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DSC_0022_6Traipsing through the tiny village of Caldazilla de los Barros, it was impossible not to snap a photo of my brother’s name doubling as a house title, and a beautiful paving detailing the Via de la Plata, the camino I was walking.

 

 

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Julian, mi hijo, my brother.

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I was interested how much difference little stones on the path make to my rhythm, balance, and pace. There was the smell and taste of the fennel plant and seeds to remind me of the Camino Francés last Autumn. They were delicious, and rejuvenating when I was tired.

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Walking for hour after hour makes me very sensitive to the little stones underfoot.
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Fennel plants with their sunny yellow seed heads.
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Bright blue cornflower type flowers provide contrast in the hedgrows.

The hard-baked path was criss-crossed with ants, tufts of grass insinuated their way between apricot, peach-coloured, grey and white stones. The yellow arrows were regular now. I shushed along in the dust, dotted with droppings and patterns of miniature tyres, disturbing the prints of human, horse and dog who had been there before me. The crops spread out towards the horizon on each side.

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Sometimes it is helpful to know that what is ahead is 19 kilometers of flat land (despite having no book, I was reading my friend’s blog each night to prepare me for the next day), sometimes not. It was actually comforting to know he had walked it ahead of me.

When walking with a backpack day after day, one day is like the others, but today the path is busier – the Spanish do love their Sunday cycling! The men chatter, chatter as they ride. Then, was that a level crossing ahead?

Yes! There was a town or village, and as I was weary at 11.20am, it was nice to walk into Puebla (village) Sancho Perez and take a coffee/wifi break. (That was accommodation in Madrid sorted! Another kindness from a Shiatsu practitioner I had met in November 2016, who said she was happy to put me up for a night, even though I would arrive late and leave very early the next day for the flight home – lovely Belén, thank you). Interestingly, there is a chapel here called Nuestra Señora de Belén, which has a bullring attached to it. Bit of a coincidence.

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Sunday bicycling, a crowd in the distance.

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The parish church dedicated to Santa Lucía, Puebla de Sancho Perez.

At 12.40 I was off again, back over the railway and it was brighter, but still with high winds. There were orange cactus flowers and, oh dear, surely not a blister.

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But it was not long (approx. 40 minutes) until I entered Zafra – a much bigger place. Men and women were parading in their Sunday finery and I saw a man with a blue suit and bow tie. It was noticeable that in the streets of the bigger places people behaved differently. They were either too friendly (see Fuente de los Cantos), or not at all (Zafra) which was markedly different from the attitude of the countyside folk I had met.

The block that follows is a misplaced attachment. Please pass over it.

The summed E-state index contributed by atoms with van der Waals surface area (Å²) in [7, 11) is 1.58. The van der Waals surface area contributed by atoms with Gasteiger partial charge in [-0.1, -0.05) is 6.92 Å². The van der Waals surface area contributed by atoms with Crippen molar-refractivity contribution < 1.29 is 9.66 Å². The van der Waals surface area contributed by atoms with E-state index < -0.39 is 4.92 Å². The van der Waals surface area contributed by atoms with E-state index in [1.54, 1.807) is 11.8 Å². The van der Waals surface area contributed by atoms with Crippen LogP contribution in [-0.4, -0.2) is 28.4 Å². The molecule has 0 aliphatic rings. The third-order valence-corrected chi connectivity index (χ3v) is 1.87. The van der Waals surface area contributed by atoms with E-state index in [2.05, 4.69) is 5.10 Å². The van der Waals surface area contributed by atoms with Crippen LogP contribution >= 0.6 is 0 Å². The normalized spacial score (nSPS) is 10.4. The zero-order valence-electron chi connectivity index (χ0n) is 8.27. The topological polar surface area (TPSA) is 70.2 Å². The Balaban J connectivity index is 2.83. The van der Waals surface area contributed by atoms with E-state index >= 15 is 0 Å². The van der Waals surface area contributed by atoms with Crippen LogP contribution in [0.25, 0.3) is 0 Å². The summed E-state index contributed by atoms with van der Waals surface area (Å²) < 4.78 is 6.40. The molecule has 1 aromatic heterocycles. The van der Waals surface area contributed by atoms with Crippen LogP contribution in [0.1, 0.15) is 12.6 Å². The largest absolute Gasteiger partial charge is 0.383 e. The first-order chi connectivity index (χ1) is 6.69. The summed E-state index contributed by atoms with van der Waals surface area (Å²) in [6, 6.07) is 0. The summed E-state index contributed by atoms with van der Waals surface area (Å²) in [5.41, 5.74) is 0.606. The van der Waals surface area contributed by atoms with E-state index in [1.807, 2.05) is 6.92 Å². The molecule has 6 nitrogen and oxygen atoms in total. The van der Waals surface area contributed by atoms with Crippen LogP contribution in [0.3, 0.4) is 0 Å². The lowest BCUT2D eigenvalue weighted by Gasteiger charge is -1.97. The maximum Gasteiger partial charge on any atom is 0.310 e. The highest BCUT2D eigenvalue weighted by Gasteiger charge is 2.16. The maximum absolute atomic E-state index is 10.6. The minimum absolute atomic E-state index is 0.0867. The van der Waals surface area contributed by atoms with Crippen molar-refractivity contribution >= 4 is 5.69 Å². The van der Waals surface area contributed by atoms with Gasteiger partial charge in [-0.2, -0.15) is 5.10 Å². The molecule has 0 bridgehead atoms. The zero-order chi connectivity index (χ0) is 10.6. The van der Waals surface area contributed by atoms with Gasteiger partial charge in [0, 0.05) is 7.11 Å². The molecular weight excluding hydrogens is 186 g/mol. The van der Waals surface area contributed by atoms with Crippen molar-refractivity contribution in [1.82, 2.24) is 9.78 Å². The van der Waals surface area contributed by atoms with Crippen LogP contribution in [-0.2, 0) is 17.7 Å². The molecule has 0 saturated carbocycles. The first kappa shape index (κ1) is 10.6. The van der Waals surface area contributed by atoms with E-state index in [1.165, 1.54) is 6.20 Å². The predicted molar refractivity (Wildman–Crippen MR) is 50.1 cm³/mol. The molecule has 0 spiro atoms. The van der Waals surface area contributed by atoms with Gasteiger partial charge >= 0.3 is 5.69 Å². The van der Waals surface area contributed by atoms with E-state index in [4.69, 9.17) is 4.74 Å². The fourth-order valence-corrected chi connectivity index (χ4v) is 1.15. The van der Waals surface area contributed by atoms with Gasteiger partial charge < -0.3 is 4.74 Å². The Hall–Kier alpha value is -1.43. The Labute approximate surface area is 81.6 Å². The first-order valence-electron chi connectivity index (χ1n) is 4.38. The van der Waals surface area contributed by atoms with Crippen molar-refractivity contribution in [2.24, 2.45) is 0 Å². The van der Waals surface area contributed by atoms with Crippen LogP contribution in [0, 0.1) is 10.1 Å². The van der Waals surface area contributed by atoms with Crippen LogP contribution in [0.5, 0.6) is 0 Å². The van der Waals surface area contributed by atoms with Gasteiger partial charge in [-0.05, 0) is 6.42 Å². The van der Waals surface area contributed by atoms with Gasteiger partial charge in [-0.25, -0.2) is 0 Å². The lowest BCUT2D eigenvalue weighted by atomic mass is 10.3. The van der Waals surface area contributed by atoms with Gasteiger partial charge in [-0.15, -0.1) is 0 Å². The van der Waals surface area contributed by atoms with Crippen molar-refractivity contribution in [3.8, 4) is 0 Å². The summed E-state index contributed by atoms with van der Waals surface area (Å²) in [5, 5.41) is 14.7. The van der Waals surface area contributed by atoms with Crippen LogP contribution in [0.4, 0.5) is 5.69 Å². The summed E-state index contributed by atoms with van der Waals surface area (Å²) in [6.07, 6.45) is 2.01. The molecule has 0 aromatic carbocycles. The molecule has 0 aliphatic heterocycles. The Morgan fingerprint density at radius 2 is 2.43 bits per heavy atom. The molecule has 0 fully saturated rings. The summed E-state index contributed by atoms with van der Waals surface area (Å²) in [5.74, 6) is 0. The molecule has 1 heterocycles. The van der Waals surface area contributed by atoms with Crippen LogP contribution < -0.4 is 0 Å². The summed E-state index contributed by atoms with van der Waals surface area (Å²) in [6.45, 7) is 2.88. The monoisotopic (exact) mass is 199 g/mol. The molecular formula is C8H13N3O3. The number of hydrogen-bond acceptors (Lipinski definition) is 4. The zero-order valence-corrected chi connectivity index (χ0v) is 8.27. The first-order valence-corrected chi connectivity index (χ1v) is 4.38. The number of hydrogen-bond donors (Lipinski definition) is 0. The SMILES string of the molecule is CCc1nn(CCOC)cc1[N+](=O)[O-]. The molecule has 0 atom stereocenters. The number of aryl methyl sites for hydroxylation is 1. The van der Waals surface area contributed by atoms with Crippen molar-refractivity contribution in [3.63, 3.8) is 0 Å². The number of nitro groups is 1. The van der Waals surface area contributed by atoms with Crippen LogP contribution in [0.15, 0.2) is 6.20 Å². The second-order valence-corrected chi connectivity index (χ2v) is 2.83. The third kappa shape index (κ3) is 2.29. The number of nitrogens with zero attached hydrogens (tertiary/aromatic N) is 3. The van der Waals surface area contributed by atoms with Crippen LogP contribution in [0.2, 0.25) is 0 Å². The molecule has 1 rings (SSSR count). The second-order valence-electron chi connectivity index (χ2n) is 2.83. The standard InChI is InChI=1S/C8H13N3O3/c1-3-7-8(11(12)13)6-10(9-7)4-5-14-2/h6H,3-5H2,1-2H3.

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Yellow and blue painted buildings with balconies in Zafra.

I arrived at 1pm after a long trek through the city streets to the municipal albergue. The hospitalier was initially rather curious at my solo status, a bit questioning, but the basics were all great, particularly for 8 euros. There was a clean shower off the dorm (just me in a place for 5), although the street was right outside the windows. It also turned out that if I did not purchase breakfast, the kitchen was out of bounds.

Breakfast in the hostels usually consists of white packet-bread, sugary jam, sugary juice, and caffeinated coffee etc. None of these things work very well for my digestion or prepares me adequately for the day’s camino. I asked if I could please use it. ‘Well, bali, between 6 and 8 tonight but not in the morning,’ and ‘Well, ok, you can keep a small bag in the fridge’, he said, ‘if she (the wife) agrees’.

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Nice vaulted ceiling in keeping with its former use as a convent, and well kept entrance to the hostel in Zafra.
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Clean dorm all to myself with ‘The Birth of Venus’ by Botticelli on the wall above my bed.

The group of Italians and individual gentlemen also wanted to use the kitchen in the evening, most peregrinos do, and there was a delightful courtyard (with flowers and attractive old walls) which would have lent itself well to a large group meal. But the bonhomie was private and reserved for those speaking the same language as each other.

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Later, when I got into conversation with the couple (they had no English), it became clear that they lived here (it was their personal kitchen, absolutely spic and span), and this was their livelihood. They obviously cared well for the place, albeit they doubted we would reciprocate. Perhaps they had had bad experiences in the past with other pilgrims, although I was unaware of that sort of behaviour. It turned out that the woman’s pride and joy was the garden, and I can talk gardens, so we bonded over that and she enthusiastically gave me some seeds to take home for my mum.

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Tourist info page Puebla de Sancho Perez: http://turismoextremadura.com/viajar/turismo/en/explora/Puebla-de-Sancho-Perez-00001/

Hostel Zafra: Albergue Convento de San Francisco.